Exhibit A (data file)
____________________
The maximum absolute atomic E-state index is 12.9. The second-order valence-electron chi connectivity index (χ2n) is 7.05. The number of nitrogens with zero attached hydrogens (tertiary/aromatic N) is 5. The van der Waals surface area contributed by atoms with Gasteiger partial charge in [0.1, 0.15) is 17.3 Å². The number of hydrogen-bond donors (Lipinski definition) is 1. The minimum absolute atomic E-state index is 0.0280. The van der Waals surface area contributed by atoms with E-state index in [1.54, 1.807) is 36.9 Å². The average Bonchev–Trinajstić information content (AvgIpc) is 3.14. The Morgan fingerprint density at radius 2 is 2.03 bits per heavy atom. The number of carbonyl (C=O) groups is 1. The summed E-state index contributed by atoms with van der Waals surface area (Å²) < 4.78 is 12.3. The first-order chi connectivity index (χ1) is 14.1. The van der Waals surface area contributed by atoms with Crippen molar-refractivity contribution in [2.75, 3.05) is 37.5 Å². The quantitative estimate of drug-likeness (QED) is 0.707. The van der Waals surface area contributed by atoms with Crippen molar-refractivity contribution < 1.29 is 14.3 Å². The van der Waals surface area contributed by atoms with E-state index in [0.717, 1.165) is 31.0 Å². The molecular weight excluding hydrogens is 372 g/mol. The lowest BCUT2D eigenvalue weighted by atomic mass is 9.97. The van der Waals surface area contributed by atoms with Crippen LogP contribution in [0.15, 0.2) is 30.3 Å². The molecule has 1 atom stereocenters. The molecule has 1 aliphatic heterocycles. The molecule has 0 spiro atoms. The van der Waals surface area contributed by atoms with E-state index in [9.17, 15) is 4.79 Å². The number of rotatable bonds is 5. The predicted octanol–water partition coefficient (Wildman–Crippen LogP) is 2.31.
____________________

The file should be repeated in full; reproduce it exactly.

The maximum absolute atomic E-state index is 12.9. The second-order valence-electron chi connectivity index (χ2n) is 7.05. The number of nitrogens with zero attached hydrogens (tertiary/aromatic N) is 5. The van der Waals surface area contributed by atoms with Gasteiger partial charge in [0.1, 0.15) is 17.3 Å². The number of hydrogen-bond donors (Lipinski definition) is 1. The minimum absolute atomic E-state index is 0.0280. The van der Waals surface area contributed by atoms with E-state index in [1.54, 1.807) is 36.9 Å². The average Bonchev–Trinajstić information content (AvgIpc) is 3.14. The Morgan fingerprint density at radius 2 is 2.03 bits per heavy atom. The number of carbonyl (C=O) groups is 1. The summed E-state index contributed by atoms with van der Waals surface area (Å²) < 4.78 is 12.3. The first-order chi connectivity index (χ1) is 14.1. The van der Waals surface area contributed by atoms with Crippen molar-refractivity contribution in [2.75, 3.05) is 37.5 Å². The quantitative estimate of drug-likeness (QED) is 0.707. The van der Waals surface area contributed by atoms with Crippen molar-refractivity contribution < 1.29 is 14.3 Å². The van der Waals surface area contributed by atoms with E-state index in [0.717, 1.165) is 31.0 Å². The molecular weight excluding hydrogens is 372 g/mol. The lowest BCUT2D eigenvalue weighted by atomic mass is 9.97. The van der Waals surface area contributed by atoms with Crippen LogP contribution in [0.15, 0.2) is 30.3 Å². The molecule has 1 atom stereocenters. The molecule has 1 aliphatic heterocycles. The molecule has 0 spiro atoms. The van der Waals surface area contributed by atoms with E-state index in [9.17, 15) is 4.79 Å². The number of rotatable bonds is 5. The predicted octanol–water partition coefficient (Wildman–Crippen LogP) is 2.31.